Back in chapter 27, there was the story of this guy, Zelophehad who died after having only daughters. The ramification of his death was that his daughters were to inherit his property and so on.
Now that the Israelites are getting closer to the Promised Land, though, they’re starting to think about the land that people are going to inherit as well.
So God lays down the law – because the lands are going to be allocated by tribe first – basically dividing Israel into states – so there needs to be an assurance that the correct land will stay in the correct tribe. Zelophehad’s daughters can marry who they like, as long as they marry from within their own clan. This is the precedent for these types of situations for the future as well.
As I read this, I got thinking about accumulation and growth of wealth. “Prosperity” as some people would call it.
I’ve already previously written an article on prosperity, but today I was reading another article on the “Prosperity Gospel” also.
What I was got to thinking as I read this chapter, was how once again, what appears on the surface and what can be taken out of the text if you look beyond the superficial don’t necessarily always give the same appearance. On the surface, it almost seems a bit childish, it’s like there’s an attitude of selfishness coming from the people – that they can’t let someone else get hold of their land.
And perhaps there is, but as I look at it from the Heavenly perspective, another point comes out. That this is an element of fairness. The tribes are each going to be given an allotment of the land that they are going into, each tribe is getting as much as they are deserving for their size, capacity, etcetera.
Implementing a law that says these girls have to marry within the clan keeps the land in their own family, it also prevents people from other clans or tribes taking advantage of them. Remembering again that this was a highly patriarchal society and therefore they were likely going to have to marry at some point.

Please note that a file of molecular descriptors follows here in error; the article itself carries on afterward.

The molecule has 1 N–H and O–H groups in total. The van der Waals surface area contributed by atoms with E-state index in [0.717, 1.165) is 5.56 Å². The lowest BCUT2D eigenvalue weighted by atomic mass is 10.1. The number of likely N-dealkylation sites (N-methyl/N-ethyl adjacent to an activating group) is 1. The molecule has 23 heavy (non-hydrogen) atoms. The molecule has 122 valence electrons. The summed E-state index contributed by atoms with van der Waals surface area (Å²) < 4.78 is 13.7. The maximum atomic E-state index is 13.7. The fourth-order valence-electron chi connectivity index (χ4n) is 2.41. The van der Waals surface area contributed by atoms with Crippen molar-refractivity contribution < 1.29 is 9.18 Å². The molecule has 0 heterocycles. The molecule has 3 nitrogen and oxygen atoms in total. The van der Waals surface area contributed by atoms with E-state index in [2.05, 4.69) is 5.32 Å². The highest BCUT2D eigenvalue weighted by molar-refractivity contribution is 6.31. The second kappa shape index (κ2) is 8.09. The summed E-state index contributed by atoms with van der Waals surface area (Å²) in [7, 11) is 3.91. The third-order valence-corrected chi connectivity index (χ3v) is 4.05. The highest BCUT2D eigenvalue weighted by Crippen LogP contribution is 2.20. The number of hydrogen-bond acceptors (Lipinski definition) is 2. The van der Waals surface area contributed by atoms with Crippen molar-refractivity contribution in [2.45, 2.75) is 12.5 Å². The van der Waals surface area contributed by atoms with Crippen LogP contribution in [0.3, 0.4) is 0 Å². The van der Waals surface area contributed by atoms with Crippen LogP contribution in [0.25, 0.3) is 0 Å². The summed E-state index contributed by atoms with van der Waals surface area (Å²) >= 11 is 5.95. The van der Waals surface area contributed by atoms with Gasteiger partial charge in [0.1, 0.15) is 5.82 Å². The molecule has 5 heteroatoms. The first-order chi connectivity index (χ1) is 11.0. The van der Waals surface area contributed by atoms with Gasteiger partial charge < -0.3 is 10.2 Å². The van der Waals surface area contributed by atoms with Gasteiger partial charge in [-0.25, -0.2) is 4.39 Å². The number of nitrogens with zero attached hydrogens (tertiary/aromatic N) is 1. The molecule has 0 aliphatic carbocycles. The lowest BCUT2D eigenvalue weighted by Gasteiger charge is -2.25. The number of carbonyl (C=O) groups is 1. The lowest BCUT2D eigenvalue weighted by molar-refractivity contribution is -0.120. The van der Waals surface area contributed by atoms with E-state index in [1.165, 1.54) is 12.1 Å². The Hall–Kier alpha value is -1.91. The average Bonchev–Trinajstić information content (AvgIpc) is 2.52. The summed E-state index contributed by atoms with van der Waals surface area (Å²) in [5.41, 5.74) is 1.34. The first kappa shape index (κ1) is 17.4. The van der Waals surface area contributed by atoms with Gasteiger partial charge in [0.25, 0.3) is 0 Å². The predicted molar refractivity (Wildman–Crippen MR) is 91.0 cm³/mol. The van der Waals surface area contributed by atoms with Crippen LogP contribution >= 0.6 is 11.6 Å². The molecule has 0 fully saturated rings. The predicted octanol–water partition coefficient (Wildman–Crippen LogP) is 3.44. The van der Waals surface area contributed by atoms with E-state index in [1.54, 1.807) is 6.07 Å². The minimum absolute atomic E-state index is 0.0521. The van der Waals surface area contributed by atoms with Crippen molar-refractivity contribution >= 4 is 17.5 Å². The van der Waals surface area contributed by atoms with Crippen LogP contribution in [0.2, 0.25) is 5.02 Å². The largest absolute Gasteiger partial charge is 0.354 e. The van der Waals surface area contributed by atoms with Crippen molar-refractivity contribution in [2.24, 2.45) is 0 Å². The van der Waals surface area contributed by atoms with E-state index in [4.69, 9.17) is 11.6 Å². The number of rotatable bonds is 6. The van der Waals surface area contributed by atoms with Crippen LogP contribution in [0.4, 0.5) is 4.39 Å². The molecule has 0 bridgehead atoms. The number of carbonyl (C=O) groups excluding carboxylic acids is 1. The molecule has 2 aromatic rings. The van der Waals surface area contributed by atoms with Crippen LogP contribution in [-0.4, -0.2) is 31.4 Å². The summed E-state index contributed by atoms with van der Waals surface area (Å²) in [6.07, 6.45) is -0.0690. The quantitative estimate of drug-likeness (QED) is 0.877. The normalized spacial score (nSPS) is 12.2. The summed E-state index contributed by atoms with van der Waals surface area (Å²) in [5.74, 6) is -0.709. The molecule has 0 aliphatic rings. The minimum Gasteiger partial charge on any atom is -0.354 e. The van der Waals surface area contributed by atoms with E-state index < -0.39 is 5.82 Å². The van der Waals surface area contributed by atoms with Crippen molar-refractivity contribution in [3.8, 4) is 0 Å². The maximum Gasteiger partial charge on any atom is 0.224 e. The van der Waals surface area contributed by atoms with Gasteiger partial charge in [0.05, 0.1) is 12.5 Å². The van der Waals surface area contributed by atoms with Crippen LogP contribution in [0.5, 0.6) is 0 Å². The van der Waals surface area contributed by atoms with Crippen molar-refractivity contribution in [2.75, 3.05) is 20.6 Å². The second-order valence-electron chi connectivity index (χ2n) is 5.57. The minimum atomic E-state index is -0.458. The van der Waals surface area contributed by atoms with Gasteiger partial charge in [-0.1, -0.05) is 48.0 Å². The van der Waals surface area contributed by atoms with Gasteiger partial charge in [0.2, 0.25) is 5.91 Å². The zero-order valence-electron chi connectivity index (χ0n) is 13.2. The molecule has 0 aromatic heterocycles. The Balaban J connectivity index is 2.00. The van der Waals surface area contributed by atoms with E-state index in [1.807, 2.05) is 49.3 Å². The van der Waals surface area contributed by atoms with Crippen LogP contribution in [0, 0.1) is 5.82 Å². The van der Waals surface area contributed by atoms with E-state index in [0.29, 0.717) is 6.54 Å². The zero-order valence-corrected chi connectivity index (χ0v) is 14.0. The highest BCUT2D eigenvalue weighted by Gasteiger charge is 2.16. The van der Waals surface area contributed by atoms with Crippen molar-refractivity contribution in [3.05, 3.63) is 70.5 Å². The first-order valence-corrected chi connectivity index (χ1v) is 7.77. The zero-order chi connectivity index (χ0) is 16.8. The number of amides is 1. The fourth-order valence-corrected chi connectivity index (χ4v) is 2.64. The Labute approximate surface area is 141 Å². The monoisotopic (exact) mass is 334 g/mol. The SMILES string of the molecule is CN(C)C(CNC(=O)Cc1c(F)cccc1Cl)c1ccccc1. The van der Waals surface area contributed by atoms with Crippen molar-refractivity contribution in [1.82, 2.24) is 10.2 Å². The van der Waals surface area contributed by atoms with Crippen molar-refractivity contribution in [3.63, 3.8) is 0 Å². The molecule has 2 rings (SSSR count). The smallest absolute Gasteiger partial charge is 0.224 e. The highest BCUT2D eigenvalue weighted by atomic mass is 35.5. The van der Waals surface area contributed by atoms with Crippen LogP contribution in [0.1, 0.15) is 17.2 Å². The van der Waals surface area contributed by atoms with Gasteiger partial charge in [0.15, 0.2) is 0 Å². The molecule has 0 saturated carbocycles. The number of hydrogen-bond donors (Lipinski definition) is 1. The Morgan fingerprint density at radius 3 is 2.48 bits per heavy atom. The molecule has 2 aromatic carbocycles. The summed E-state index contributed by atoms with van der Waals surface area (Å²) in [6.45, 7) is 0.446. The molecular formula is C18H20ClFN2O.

The entire Israelite society, whether it’s something like this that keeps the land held into the same family, or the year of Jubilee – also mentioned in this passage – where any land accumulated over the past fifty years gets handed back to the original owners, debts are canceled, etcetera all seems to be aimed at building a nation equitably and fairly. Prosperity, it would seem, wasn’t meant to be an individual thing. There’s an element in the picture that we see of God’s design for the Israelite society that says he didn’t want them accumulating. There was enough land for everyone, so everyone would have their fair share.
It’s a common mentality, these days, that life is a game and ‘whoever dies with the most toys wins.’
Through this, the idea of ‘Prosperity Doctrine’ promoted heavily by televangelists in particular continues to have people treat God like a vending machine. These people promote a give to get attitude, the more money someone gives to the televangelist’s “ministry” the more money in turn, God will pour out on that person.’
Money, wealth, physical prosperity, though is all a distraction from God. In the words of Jesus, it is harder for a camel to pass through the eye of a needle than it is for a rich man to enter the kingdom of heaven.
So it is worth letting go of an attitude that says we need to accumulate and collect the most toys, and instead let our focus be on God. He will provide us with as much land as we need through his inheritance in the promised land. We don’t need more than that.